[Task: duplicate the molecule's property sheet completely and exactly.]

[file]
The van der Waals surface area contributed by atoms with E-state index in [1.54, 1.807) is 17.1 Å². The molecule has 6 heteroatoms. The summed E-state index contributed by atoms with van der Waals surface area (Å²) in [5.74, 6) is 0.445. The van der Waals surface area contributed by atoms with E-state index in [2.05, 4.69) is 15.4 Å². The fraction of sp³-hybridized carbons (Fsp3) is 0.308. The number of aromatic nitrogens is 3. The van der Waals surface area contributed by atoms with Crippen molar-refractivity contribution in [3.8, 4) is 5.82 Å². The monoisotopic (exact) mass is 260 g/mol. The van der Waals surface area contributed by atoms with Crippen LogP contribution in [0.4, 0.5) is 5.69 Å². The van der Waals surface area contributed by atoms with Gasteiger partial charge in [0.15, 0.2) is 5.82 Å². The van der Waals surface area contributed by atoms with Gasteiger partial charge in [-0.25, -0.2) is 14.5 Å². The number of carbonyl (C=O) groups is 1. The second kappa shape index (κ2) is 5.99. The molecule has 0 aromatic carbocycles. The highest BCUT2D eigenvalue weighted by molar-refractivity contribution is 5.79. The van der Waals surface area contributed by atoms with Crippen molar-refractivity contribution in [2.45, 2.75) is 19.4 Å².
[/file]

The van der Waals surface area contributed by atoms with E-state index in [1.54, 1.807) is 17.1 Å². The molecule has 6 heteroatoms. The summed E-state index contributed by atoms with van der Waals surface area (Å²) in [5.74, 6) is 0.445. The van der Waals surface area contributed by atoms with E-state index in [2.05, 4.69) is 15.4 Å². The fraction of sp³-hybridized carbons (Fsp3) is 0.308. The number of aromatic nitrogens is 3. The van der Waals surface area contributed by atoms with Crippen molar-refractivity contribution in [3.8, 4) is 5.82 Å². The monoisotopic (exact) mass is 260 g/mol. The van der Waals surface area contributed by atoms with Crippen LogP contribution in [0.4, 0.5) is 5.69 Å². The van der Waals surface area contributed by atoms with Gasteiger partial charge in [0.15, 0.2) is 5.82 Å². The van der Waals surface area contributed by atoms with Gasteiger partial charge in [-0.25, -0.2) is 14.5 Å². The number of carbonyl (C=O) groups is 1. The second kappa shape index (κ2) is 5.99. The molecule has 0 aromatic carbocycles. The highest BCUT2D eigenvalue weighted by molar-refractivity contribution is 5.79. The van der Waals surface area contributed by atoms with Crippen molar-refractivity contribution in [2.45, 2.75) is 19.4 Å².